The oranda projects consume a lot of my space. It is the fate of a city breeder like me to work with limited space. I must think of the management of my tubs in a daily basis: moving fishes around from tubs to tubs, maintaining a manageable hatching size, culling as early as possible in the strictest way I can. With this lack of vision and space in developing my ranchu line, I plan to reduce my activity in ranchu projects for now. I will only breed just to make sure they are not extinct from my collection. By doing this, I can save my space. The good thing is that I can always put ranchu in the same tubs / ponds with oranda without the risk of losing track of the lineage. I cannot do this for the hatches between semi brown, semi blue, semi purple, and semi yellow oranda. They all will mutate into the same color (namely red, red-white, or wild color). They must be kept in separate tubs to keep track of which one is which.

Hopefully later on I will be able to develop my own ranchu line’s shape. But for now, they are not my priority.

Actually, there were two main sub projects in my ranchu planning. They were the cow ranchu and the tricolor ranchu.

Last year I was resolved to breed the cow ranchu. I have acquired at least three different line associated with cow ranchu from China (one from De Quan farm, one from Pan Xi, and one from unknown). I even mixed them with my blue and purple metallic scale ranchu. Yet, the results are far from satisfying. I have bred them several times with similar results. Most of the offspring have no anal fins. The rest have horrible back shape. Sometimes I got only one or two decent shape from a batch. The surviving ones mostly become either calicos or casper (the full transparent white fish).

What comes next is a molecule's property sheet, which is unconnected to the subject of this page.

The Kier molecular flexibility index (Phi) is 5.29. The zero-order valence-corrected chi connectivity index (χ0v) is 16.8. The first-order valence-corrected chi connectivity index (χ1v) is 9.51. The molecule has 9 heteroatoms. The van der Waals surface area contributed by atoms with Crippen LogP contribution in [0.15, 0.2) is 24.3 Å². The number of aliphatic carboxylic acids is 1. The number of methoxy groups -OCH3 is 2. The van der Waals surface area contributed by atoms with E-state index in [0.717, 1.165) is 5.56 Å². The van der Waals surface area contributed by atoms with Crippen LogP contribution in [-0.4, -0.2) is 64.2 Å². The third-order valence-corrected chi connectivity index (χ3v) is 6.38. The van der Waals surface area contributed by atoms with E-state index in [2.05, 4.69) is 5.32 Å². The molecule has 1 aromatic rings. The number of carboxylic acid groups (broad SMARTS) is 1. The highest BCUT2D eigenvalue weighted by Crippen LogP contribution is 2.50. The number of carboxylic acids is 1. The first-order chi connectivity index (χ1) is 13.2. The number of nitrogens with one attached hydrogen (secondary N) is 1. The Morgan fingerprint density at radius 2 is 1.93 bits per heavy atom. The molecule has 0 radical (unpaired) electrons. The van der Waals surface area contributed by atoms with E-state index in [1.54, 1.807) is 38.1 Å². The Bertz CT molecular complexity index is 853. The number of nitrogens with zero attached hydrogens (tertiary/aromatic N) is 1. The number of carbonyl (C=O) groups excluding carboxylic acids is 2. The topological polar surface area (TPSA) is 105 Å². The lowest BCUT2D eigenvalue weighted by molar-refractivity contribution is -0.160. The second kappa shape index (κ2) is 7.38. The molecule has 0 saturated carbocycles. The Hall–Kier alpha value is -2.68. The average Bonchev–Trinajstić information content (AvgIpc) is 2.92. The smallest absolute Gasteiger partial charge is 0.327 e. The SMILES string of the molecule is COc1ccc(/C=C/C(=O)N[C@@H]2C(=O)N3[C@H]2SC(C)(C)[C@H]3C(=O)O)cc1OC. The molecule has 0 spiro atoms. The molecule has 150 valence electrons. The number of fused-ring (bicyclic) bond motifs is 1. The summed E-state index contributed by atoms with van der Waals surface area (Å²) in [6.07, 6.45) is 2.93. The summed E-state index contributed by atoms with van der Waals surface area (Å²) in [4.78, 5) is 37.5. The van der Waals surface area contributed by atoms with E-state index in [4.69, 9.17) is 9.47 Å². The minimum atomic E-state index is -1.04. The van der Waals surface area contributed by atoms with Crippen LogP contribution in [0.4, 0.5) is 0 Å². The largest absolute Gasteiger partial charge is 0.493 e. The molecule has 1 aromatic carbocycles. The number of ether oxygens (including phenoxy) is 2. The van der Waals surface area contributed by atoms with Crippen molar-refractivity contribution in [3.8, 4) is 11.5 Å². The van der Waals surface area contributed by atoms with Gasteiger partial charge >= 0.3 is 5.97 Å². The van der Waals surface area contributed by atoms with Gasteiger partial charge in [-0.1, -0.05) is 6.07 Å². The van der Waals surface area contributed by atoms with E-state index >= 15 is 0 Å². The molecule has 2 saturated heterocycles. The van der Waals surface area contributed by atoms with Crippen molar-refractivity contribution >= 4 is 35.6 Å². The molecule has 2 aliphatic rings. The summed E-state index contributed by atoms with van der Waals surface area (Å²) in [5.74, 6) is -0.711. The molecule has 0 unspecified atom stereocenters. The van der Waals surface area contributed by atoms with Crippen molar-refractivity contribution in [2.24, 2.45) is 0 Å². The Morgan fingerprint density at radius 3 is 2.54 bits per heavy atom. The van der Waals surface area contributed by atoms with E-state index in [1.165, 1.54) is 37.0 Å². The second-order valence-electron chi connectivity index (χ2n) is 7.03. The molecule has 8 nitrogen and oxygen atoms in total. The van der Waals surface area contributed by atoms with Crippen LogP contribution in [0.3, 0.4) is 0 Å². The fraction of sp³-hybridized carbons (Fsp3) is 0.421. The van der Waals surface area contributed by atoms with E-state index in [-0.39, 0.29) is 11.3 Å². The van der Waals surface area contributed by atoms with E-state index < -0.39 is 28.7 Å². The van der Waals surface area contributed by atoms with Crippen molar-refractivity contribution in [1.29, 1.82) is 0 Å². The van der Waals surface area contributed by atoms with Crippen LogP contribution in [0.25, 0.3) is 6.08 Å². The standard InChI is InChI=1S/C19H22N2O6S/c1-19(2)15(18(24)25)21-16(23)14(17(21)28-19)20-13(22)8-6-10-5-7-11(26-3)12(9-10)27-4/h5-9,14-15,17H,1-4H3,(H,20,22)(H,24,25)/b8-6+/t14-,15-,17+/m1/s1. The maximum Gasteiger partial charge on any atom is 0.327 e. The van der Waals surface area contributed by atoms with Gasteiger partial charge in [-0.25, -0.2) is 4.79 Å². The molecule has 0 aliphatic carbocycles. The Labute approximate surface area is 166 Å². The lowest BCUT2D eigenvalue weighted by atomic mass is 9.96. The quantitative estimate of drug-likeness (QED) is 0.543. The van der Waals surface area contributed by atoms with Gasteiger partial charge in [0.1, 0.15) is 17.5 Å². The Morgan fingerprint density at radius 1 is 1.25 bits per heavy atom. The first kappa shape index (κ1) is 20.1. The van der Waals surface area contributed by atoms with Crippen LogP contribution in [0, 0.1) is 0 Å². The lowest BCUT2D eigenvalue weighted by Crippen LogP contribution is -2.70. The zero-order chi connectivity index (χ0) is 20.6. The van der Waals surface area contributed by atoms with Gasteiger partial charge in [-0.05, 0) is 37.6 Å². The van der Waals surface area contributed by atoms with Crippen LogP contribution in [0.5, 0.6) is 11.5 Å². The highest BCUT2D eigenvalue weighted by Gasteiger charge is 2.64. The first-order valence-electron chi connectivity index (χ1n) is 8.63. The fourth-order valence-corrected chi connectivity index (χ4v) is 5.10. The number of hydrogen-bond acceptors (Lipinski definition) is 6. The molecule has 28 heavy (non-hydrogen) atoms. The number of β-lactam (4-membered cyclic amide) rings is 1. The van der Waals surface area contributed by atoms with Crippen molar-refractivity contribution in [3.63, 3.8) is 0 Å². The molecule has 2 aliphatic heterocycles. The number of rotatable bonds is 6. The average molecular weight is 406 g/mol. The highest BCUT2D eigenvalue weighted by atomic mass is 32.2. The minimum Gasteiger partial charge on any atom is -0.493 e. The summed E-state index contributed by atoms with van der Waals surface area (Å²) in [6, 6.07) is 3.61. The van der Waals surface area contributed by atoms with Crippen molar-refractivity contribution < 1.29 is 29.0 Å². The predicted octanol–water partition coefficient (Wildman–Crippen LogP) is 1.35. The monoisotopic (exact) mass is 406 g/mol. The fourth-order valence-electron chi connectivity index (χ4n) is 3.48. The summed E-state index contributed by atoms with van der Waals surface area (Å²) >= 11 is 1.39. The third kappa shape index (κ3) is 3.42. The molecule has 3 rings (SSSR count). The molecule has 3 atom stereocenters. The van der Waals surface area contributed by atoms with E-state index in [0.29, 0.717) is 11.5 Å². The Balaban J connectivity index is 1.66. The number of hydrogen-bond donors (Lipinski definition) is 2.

Right now, I revise my cow ranchu project. First, my aim is not to acquire cow ranchu offspring anymore. I revise my aim into producing my calico ranchu line instead of cow ranchu line. So, I will cross whatever transparent scale I have, be it cow ranchu, calico, or a mix with other ranchu type. I will not keep track of the lineage of the offspring anymore. And later on, I will see if there is a good body shape and color from my mix collection that I can develop into my own transparent scale ranchu line. Just surrender myself to the force of randomness. Second, I will sort of postpone this project for later. Right now, I will just breed them only when I have space and time, and to collect few decent fishes from each batch. I will raise them together with my oranda. So, this project will not occupy a lot of my space and energy for now. Hopefully I will have some beauties to work with later on.

It seems that in life, one must choose one’s priority. One cannot have everything, at least in the same time. So, I think I am correct in postponing the priority of my ranchu projects for now to concentrate on my oranda.

The second sub project was the tricolor metallic scale ranchu. I was trying to develop this kind of ranchu from my tricolor goosehead oranda. I have made several attempts for some generations, with no success. I think failure is part of a breeder’s life. But I am still trying and learning from my mistakes. I am still restarting again and again.

Right now, I have three batches of different cross between the tricolor oranda (and also her cross) and ranchu. I dedicated three large ponds for the offspring (roughly 10 weeks old now). They are space-consuming and this project is far from being successful. I am still watching how the offspring turn up (whether they will carry the tricolor genetics or not) and thinking of another way of doing this in case the current project fails.

This sub project of tricolor ranchu is so dear to me. I can postpone the blue, brown, purple, and cow ranchu projects, but not this one.